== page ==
The turners 3, 5, and 7 are here so disposed that the distended web 8 has its section that is brought over the turner 3 carried downward over the turner 7, and thence at a right angle outward at one side, and the other section of the web that is brought over the turner 5 is carried at a right angle to its former travel outward, parallel with the first-named section. The said web 8 being folded at the point6 and doubled on the line 10, as before, such doubled web being led over the roller 21 and wound upon a roller, 22, the rollers 21 and 22 in this arrangement being mounted in a suitable By these means the single web from the roller 34 is passed under the roller 20, thence through the folder, and by it not only doubled but delivered at a right angle to the plane at which it entered such folder. By disposing the turners 3 5 7 as in Fig. 10, the doubled web 9 may be deliveredin precisely the opposite direction, as is apparent. Now, from an inspection of Figs. 1 and 5 and Figs. 9 and 10 it will be apparent that the angles of relation of these turners may be varied considerably, and still be within the present invention. Thus the outer end of the turner 7 may be swung toward the position occupied by the turner5 until it stands in a position opposite to that it has as shown in Fig. 4, the turner 3 being swung or adjusted correspondingly downward, and the turner 5 swung or adjusted correspondingly upward, as is shownin Fig. 5, and that the turners may be so moved as to occupy any desired intermediate position. This is equally true of the arrangement shown in Figs. 9 and 10, which show a disposition of the turners that'is the reverse of that illustrated by Figs. 4 and 5. In all its variations the turners forming this folder in any adjustment ofthem stand inv approximately the same plane.
It is to be observed that the point 6 is an imaginary onethat is to say, that, though it is the common point at which the inner ends of the turners would meet it they joined together, such turners have their inner extremities blunted or cut away so that they, shall not someet. In the plate form of the turners the fold of the plate which would constitute this point is cut away. In all cases, therefore, though such imaginary point 6 is actually the point at which the fold 10 is formed, such fold has no bearingsurface directly beneath it upon which the paper rests. This feature of the invention is applicable to turning-surfaces of any number that are arranged so as to cause a web or sheet drawn over them to be folded longitudinally, such as are shown in the aforesaid applications.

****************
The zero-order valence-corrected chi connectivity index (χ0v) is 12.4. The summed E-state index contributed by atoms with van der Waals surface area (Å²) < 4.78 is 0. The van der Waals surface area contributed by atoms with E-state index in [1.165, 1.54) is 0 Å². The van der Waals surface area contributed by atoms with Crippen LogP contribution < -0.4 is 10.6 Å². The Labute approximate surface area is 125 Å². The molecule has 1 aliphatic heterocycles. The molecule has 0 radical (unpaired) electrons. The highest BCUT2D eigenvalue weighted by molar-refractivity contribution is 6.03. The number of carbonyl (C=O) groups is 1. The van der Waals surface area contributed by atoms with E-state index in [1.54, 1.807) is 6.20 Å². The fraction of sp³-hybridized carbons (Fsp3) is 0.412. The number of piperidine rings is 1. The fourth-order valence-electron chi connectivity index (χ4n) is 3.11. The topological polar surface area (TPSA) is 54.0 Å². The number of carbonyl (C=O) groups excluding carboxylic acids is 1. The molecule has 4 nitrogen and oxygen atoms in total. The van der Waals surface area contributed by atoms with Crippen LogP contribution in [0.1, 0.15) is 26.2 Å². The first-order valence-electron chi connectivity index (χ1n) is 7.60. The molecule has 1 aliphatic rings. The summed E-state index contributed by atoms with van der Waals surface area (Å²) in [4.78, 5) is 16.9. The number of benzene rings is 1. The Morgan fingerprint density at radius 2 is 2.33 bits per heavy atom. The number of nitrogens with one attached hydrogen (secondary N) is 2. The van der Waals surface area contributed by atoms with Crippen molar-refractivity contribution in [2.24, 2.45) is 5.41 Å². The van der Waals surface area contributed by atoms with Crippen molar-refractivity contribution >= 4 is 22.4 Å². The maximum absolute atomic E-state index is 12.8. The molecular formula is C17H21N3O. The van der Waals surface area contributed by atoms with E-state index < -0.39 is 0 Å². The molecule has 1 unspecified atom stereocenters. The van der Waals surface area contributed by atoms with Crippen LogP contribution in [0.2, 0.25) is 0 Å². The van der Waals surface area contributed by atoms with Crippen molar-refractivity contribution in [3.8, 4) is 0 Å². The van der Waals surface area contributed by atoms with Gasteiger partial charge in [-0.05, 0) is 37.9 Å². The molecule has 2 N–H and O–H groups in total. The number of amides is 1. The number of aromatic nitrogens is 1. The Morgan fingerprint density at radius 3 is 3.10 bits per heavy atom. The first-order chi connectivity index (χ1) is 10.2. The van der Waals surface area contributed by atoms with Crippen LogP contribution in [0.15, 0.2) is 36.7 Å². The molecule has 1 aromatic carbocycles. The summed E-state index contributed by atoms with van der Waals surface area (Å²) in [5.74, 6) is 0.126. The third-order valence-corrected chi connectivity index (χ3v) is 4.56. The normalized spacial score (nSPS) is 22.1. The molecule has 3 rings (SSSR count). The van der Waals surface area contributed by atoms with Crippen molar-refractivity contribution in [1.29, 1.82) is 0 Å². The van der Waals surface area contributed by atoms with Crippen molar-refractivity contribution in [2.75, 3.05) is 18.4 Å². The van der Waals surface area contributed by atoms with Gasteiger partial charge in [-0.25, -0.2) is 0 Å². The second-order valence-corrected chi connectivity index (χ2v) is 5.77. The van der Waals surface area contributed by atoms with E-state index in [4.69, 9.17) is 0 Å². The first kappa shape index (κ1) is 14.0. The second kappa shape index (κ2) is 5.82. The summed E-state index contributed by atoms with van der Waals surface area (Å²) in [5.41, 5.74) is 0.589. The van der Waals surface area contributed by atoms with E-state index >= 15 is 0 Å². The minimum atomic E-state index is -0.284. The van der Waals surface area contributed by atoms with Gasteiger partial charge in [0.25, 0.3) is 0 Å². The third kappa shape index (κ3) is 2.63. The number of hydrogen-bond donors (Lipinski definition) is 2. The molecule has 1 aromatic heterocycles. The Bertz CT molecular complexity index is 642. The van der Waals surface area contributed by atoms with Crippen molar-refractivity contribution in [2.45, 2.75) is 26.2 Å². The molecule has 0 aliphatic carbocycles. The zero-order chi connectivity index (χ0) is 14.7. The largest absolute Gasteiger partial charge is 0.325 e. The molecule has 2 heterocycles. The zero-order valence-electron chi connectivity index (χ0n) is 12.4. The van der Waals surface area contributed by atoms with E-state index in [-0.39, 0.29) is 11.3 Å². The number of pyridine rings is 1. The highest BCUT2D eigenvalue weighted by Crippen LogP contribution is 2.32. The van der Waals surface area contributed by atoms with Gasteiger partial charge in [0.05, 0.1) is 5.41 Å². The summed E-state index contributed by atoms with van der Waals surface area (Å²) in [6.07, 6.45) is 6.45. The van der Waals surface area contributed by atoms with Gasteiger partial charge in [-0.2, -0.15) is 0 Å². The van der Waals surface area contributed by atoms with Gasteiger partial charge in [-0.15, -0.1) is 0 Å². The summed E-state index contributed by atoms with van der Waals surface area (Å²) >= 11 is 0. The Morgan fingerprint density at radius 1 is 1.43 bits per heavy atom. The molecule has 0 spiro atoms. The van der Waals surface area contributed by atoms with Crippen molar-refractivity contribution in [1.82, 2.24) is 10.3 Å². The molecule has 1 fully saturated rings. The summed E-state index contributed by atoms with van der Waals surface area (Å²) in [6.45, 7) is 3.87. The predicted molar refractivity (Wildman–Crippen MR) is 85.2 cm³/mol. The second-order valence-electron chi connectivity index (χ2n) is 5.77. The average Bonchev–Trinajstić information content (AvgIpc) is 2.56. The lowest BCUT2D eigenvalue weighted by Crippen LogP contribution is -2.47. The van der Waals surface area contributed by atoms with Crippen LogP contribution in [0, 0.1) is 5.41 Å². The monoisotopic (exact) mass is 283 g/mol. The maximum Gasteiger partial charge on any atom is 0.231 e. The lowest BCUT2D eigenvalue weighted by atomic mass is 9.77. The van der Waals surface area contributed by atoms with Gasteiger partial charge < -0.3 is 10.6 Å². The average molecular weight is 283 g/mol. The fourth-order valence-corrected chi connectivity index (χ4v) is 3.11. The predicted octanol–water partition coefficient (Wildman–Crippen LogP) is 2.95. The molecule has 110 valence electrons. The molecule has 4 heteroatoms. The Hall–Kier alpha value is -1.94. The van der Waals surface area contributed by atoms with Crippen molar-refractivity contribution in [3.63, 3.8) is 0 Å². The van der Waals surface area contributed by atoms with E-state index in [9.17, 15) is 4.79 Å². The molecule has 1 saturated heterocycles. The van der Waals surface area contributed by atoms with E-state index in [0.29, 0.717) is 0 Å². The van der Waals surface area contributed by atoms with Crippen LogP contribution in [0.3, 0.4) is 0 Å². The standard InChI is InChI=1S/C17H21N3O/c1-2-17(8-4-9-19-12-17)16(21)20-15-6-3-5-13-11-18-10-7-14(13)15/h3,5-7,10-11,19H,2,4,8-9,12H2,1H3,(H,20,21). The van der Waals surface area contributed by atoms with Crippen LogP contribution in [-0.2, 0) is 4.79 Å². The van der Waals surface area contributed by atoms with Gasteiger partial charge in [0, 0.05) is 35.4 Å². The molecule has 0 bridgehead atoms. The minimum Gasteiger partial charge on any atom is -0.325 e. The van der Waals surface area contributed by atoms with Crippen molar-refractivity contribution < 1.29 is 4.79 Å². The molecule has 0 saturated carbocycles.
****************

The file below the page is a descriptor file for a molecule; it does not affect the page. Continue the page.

In a practical application of this folder it may receive the web 8 from any source, as the cloth-beam of a loom or cloth-finishing machine, and deliver its longitudinally-folded product to any of the many forms of folding mechanisms capacitated to impart additional folds to it. The web may come from a print,- in g-machine of the character herein described, and when folded be delivered by a foldingmachiue which severs it into sheets and folds such sheets transversely, such a one as is shown and described in Patent No. 143,674, dated October 14, 1873, and Patent No. 192,034, dated June 12, 1877. If, however, it is attached to a web-printing machine provided with cutting-cylinders, as 42 43, Figs. 12 and 13, which sever it into sheets, such short detached portions or sheets will require to be conducted through the folder by means of conducting cords or tapes. One system of such taping will now be described as applied to the form of folder shown in Figs. 1 to 6, which description will fully instruct oneskilled in the art as to the modification of taping necessary to be adopted in the modifications ofthe turner herein described.
The lower set of main tapes leading from the cutting-cylinders to the folder consists, as shown, of four endless tapes, 16 16 16 16 which run over pulleys 24 24 24 24 hung on a shaft, 24, mounted just in advance of said cutting-cylinders. The tapes 16 and 16 pass over one section of the front plate, 11, of the folder, thus being stretched from the pulleys 24 24 under pulleys 25 25 that are mounted on a shaft, 25, so as to stand in front of pulleys 27 27 so that their peripheries coincide with the face of the plate 11. From these pulleys said tapes run lightly in contact with the plate 11 over the turner 3, (or pulleys 26 26 hung between the plates 11 13, so that their peripheries coincide with the surface of this turner,) thence down inside of the plate 13 to pulleys 27 27 hung on a shaft, 27, and return to the pulleys 24 21 The tape 16 runs from the pulley 24 under pulley 25 hung on the shaft 25, with its periphery coincident with the surface of plate 11. From thence said tape runs in contact with the plate 11, passing over a pulley, 26 hung in an opening in the plate 11, so that its periphery coincides with the surface of that plate, and returningunder a pulley, 27 on the shaft 27 to the pulley 24 The tape 16 runs from the pulley 24 on the shaft 24, under a pulley, 25, on shaft 25, (the periphery of which pulley stands in an opening in the plate 11 and coincident with its face,) and thence returns over a pulley, 27 on shaft 27 to the pulley 24 The pulleys 27 and 27 are shown in Fig. 6, in which the shaft 25 is broken away to expose them. These tapes 16 16 run in the same plane to the foot of the plate 11, and as far as they extend upward over said plate they all follow its surface.